Investing in Climate Change

Why City-Based Climate Change Targets Are Central to Paris Agreement Goals


On November 4, 2020, the US will complete its withdrawal from the Paris Climate Agreement.

While that controversial move will allow the federal government to dismiss consideration of climate change targets, it does not keep Americans from making a concerted effort to reduce greenhouse gas (GHG) emissions and slow global warming.

Leaders from cities nationwide are filling the void, promoting clean transportation alternatives, boosting renewable energy usage, and developing energy efficiency policies, according to the Alliance for a Sustainable Future. The joint initiative between the US Conference of Mayors and the Center for Climate and Energy Solutions said that 60% of 182 cities polled had new or enhanced climate change policies in 2019, and 57% were addressing climate matters in 2020.

A Critical Call to Action

Almost immediately after the late 2017 announcement that the US would pull out of the Paris Climate Agreement, mayors and other city officials across the country began mobilizing. Rallying around initiatives such as America’s Pledge, spearheaded by then–California governor Jerry Brown and Michael Bloomberg, these leaders introduced measures that resembled what federal guidelines could look like.

Such city-level engagement is critical, considering that over half of the world’s people currently live in urban areas, including 84% of the US population. C40 Cities, an organization comprising the world’s largest municipalities, found that cities account for 70% of all global GHG emissions.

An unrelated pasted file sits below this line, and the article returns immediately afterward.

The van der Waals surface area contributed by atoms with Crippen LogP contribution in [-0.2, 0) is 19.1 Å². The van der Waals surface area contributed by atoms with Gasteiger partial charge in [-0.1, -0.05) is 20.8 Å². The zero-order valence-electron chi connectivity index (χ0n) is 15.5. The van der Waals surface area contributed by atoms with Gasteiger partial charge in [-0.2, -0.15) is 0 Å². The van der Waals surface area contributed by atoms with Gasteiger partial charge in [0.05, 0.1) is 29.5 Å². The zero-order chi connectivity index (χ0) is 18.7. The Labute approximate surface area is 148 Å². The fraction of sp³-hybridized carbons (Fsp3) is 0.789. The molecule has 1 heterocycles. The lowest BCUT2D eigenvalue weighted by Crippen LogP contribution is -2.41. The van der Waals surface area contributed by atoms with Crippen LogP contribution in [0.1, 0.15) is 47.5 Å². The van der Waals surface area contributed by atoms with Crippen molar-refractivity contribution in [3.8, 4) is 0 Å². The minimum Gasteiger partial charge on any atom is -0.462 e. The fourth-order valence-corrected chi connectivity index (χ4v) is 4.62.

In the US, New York, Los Angeles, and Chicago rank among the 10 largest GHG emitters in the world, while agriculture is responsible for just 9% of the country’s GHG emissions, according to the US Environmental Protection Agency.

Leaders from cities nationwide are aiming to reduce emissions by promoting clean transportation alternatives, boosting renewable energy usage, and developing energy efficiency policies.

Ambitious City-Based Climate Targets

Many US cities and their global counterparts have passed comprehensive climate policies and plans that incorporate a variety of initiatives. For example:

  • Tokyo, another city in the top 10, has its own cap-and-trade program for carbon usage.
  • New York, the worst US emitter, rolled out a broad-ranging Green New Deal focused in part on the city’s huge real estate industry, featuring fines for building owners that fail to reduce energy use and emissions, along with a prohibition on glass exteriors.
  • The island city-state Singapore, which ranks seventh among the world’s GHG emitters, is emphasizing energy efficiency and developing innovative low-carbon technologies.
  • Los Angeles’ Green New Deal mandates that every municipally owned structure in the city be emissions-free by 2050 and includes plans to plant at least 90,000 trees by 2021.

According to the Sierra Club, more than 150 American cities large and small have pledged to derive 100% of their energy from renewable sources within the next 30 years to help achieve climate change targets. The public commitments range from Chicago to Norman, Oklahoma, in the heart of oil country.

Without federal leadership, participating in the global climate change targets set forth by the Paris accord will be challenging for the US. But a wide swath of cities is continuing to push the agenda by doing their part.

Want to learn more about the Paris Climate Agreement? Read:


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